What’s your one tip (that doesn’t get discussed enough) for a writer trying to improve in 2022?
Trust your struggle. And don’t be afraid to move your talents to new mediums. Writing is an elastic art. Stretch it. No one will ever be in the seat you’re in, don’t miss the chance to say how it feels to sit there.
What’s the thing you read when you want to remember how to write?
Usually the Bible. Book of Psalms is a good way to remember that the best writing is to the sky. But for the non-Christians, comics. I learned that from Ta-Nehisi Coates. He put me on to Alan Moore’s
Swamp Thing in one of his Atlantic posts from back in the day. I was just rereading some of my favorite issues. It’s a little too psychedelic at times, but sometimes you need some radical fiction to remember writing is what you make it.
I also went through a phase where I was reading a lot of Greg Tate before he passed. Greg, James Baldwin, and Amiri Baraka are my big three when I need to get out of any mental trenches.
What do you do with all the writing ideas that pop into your head? Where do they go?
Notebooks and the note app. I lose all the good ones during phone calls. Something about speaking ideas too thoroughly takes away the magic of getting them down.
What’s the hardest part about being a writer? What’s the best part?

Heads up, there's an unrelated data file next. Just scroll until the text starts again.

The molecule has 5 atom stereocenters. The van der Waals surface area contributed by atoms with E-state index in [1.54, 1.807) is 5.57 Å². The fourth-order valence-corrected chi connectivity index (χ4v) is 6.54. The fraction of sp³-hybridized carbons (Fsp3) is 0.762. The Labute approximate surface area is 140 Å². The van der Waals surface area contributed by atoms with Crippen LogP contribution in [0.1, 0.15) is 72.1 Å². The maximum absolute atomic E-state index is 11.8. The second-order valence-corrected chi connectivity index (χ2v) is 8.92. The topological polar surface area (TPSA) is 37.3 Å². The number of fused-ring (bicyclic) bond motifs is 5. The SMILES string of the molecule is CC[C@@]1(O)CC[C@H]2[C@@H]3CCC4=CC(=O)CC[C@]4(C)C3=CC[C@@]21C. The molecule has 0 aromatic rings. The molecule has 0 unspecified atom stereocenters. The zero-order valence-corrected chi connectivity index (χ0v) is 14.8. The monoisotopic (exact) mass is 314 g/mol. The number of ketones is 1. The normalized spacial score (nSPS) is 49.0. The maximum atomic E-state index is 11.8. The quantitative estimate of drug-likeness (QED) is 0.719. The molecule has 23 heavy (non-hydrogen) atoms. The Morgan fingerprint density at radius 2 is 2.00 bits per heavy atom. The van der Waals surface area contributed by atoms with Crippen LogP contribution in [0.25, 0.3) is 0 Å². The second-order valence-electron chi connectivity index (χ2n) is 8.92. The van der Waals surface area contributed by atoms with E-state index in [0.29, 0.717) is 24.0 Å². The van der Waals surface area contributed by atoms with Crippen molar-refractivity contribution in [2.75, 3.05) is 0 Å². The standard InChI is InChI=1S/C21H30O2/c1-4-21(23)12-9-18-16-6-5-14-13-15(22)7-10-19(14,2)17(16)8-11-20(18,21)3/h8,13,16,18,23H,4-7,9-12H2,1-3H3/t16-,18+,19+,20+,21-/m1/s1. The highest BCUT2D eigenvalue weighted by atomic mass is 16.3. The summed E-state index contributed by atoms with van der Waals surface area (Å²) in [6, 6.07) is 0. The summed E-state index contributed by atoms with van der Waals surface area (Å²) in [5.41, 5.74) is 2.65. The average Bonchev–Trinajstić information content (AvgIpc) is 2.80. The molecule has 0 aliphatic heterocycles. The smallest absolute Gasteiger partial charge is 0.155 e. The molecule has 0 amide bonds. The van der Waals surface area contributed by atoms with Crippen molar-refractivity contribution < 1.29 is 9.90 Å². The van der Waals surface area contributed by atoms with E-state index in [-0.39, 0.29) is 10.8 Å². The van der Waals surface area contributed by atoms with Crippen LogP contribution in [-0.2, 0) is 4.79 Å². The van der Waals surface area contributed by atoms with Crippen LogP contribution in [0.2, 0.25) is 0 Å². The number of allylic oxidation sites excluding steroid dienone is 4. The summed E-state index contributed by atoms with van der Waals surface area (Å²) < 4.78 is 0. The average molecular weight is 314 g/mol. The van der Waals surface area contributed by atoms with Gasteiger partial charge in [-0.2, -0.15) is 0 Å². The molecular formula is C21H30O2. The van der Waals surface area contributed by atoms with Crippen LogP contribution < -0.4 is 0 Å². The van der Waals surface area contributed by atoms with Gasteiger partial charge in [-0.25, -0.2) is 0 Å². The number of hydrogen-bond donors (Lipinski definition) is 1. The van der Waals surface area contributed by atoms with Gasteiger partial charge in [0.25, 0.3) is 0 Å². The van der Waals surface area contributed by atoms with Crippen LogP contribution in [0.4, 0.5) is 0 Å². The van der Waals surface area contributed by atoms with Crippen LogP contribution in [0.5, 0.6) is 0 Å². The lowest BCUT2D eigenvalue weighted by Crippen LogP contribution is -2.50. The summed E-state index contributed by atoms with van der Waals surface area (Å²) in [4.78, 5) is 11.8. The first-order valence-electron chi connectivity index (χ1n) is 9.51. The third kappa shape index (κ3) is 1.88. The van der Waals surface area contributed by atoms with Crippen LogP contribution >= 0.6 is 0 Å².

It never gets any easier when you care. It’s always better when you care.
Who do you think really knows how to do a newsletter?
I like what Dan Runcie is doing with Trapital. I like what Gary Suarez is doing with Cabbages. Pigeons & Planes has a cool one. David Turner’s Penny Fractions is good. So is Water & Music. Jewel Wicker just started hers back up, a must subscribe. But mostly, I read old journalism. I’m always in somebody’s archives looking for something to resurrect.
Is there a thing you’ve written and have actually enjoyed going back experiencing?
The Colture Playbook that I wrote with Ty Baisden for
DJBooth. Being able to share Ty’s knowledge on the music business always feels like a once in a lifetime opportunity. They don’t make too many as candid and clever and concise. It’s just a good, informing read in a way that makes you think differently. And that’s always the goal, to change somebody’s mind or inspire a new thought in somebody tired of seeing things through old constructs.
How would you describe your relationship with your readers? (especially if it’s evolved)
I used to have no readers. Zero. Now we have a few more. I try to keep some sense of awareness, but I try not to think about it too much anymore. I just pray it makes sense to somebody other than myself. But if I’m the only one who gets it, so be it.